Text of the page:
And as I promised, more excerpts from Trump’s deposition in @ejeancarroll’s defamation suit were released tonight. I was off today—but am reading through the nearly fifty new pages now. 1/ And as @washingtonpost reports tonight, the most breathtaking part is when, confronted by @kaplanrobbie with a photo of himself greeting Carroll and her then-husband, John Johnson, he identifies Carroll as wife #2 Marla Maples before his lawyer, Alina Habba, corrects him. 2/
Jan 16 12 tweets 4 min read
Since news broke that classified records were found in Biden’s office, the House GOP has worked overtime to blur what look like critical distinctions between the two situations. That false equivalence conceals a less obvious hypocrisy about executive vs. congressional power. 1/ During the Trump presidency and until the GOP took back the House, Republicans believed in a muscular executive branch. They defended Trump’s frequent overreaching (and overriding Congress) as the natural consequence of the way things should be under a unitary executive. 2/
Jan 14 6 tweets 2 min read
Today will mark my 75th time as a legal guest on MSNBC since I started stepping out from my newsroom cubicle in July. It’s not a journey I predicted or expected when I left BigLaw five years ago. 1/ When I left Big Law five years ago, I was tired, bitter, and most of all, angry with myself for not being able to combine parenthood and practice, especially when I knew I had some of the qualities of an outstanding lawyer. 2/
Jan 14 4 tweets 2 min read
Tonight, I mentioned that @ejeancarroll’s recent defamation suit heads to trial in April. What I *didn’t* say is this: In a brief filed this week in the first case, Carroll’s legal team attached what I understand are MORE excerpts from Trump’s deposition. 1/ Those excerpts — and references to them in the brief — are under seal right now. But Trump has to tell the court why they should remain so. And given today’s earlier order unsealing the initial batch of excerpts, it’s unlikely he’ll prevail. 2/
Jan 13 8 tweets 5 min read
Donald Trump still has the capacity to make me gasp with his bluster. In now-unsealed excerpts from his recent deposition in E. Jean Carroll's new defamation lawsuit, he acknowledges that he wrote the 10/12/22 post at the heart of her claims. 1/ And then when asked *why* he did it, Trump doubles down on his attack against Carroll & vows to sue her and her lawyer, @kaplanrobbie, when the current suit is over. (Note: The judge denied Trump's motion to dismiss today, moments before ordering the deposition unsealed.) 2/
Jan 12 14 tweets 4 min read
Rob Hur, the new special counsel in the Biden records investigation, has a history as an old-school conservative: a SCOTUS clerkship for Rehnquist; years of working alongside Chris Wray, including during his GWB-era DOJ tenure; and as a Trump-nominated U.S. Atty. 1/ But the part of his resume I find most interesting is his stint as then-Deputy Attorney General Rod Rosenstein's principal deputy. Hur took that post in June 2017, about a month *after* Rosenstein appointed Bob Mueller as special counsel for the Russia investigation. 2/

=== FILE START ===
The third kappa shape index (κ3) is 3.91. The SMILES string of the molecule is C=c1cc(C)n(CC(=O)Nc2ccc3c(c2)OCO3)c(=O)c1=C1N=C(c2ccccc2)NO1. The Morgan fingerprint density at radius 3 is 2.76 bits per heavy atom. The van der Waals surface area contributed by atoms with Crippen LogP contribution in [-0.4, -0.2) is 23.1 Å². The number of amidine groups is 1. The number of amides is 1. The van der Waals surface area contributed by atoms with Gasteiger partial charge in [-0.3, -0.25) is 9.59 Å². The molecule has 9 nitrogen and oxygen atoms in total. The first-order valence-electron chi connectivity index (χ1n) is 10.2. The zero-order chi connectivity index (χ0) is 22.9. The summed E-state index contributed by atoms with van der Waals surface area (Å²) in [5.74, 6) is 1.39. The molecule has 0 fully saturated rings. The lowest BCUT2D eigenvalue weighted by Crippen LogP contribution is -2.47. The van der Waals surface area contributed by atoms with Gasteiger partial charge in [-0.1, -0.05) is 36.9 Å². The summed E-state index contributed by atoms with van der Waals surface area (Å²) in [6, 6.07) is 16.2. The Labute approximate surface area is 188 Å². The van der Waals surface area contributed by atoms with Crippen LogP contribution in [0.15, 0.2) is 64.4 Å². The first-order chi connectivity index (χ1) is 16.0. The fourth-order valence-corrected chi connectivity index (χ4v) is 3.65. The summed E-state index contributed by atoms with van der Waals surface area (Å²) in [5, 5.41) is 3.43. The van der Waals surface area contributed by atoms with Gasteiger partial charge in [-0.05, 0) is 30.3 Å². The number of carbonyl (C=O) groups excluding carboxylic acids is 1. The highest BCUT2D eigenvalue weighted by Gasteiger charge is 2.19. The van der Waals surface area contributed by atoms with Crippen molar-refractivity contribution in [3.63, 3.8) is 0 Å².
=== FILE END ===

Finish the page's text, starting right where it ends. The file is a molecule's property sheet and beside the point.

Jan 11 7 tweets 2 min read
I'll say it here & now: There is not yet an indication that the documents recovered by Biden lawyers reflect a willful retention by President Biden or anyone else. But there is a growing list of legitimate, unanswered questions... 1/ that DOJ should investigate and the WH should answer for the public. And if there is criminal activity by anyone in connection with these revelations, it should be prosecuted. 2/
Jan 11 5 tweets 1 min read
A day after the Fulton County DA’s office reportedly received the special grand jury’s report, Trump’s decided the third time’s a charm. Except it’s anything but because tonight marks his third sustained attack on an ordinary American, Ruby Freeman, with extraordinary courage. 1/ I won’t repeat or reprint those statements, especially because so many of his people and law enforcement agencies already have discredited that fantasy. The Georgia Bureau of Investigation found no there there. The FBI and DOJ did too. 2/
Jan 9 4 tweets 1 min read
Whatever else DOJ looks at, it can add conspiracy to commit wire fraud to its list of potential violations. 1/… "Wealthy donors received calls and emails from a man who said he was Dan Meyer, McCarthy’s chief of staff, during the 2020 and 2022 election cycles, according to people familiar with the matter." 2/
Jan 9 7 tweets 3 min read
Last week, when Trump started attacking Ruby Freeman again, I posited that it could have something to do with developments in the Fulton County DA’s investigation—and the status of the grand jury’s report. Looks like I might have been right. 1/ When @TamarHallerman last reported on the investigation, she explained the steps needed to wrap it up: The special grand jury would issue a report, which would then be reviewed by the judge overseeing the grand jury, and then “would be turned over to the DA’s office…” 2/
Jan 7 4 tweets 2 min read
The House Rules Committee has released the current version of the rules package reflecting McCarthy's negotiations with the "never Kevins." And sure enough, it references the new subcommittee (under Judiciary) to investigate the "weaponization of the federal government." 1/ The package also reflects a handful of concurrent resolutions to which procedural objections have been waived. Among them? One condemning attacks on "prolife facilities, groups and churches." Never mind the proliferation of violence and threats against abortion providers. 2/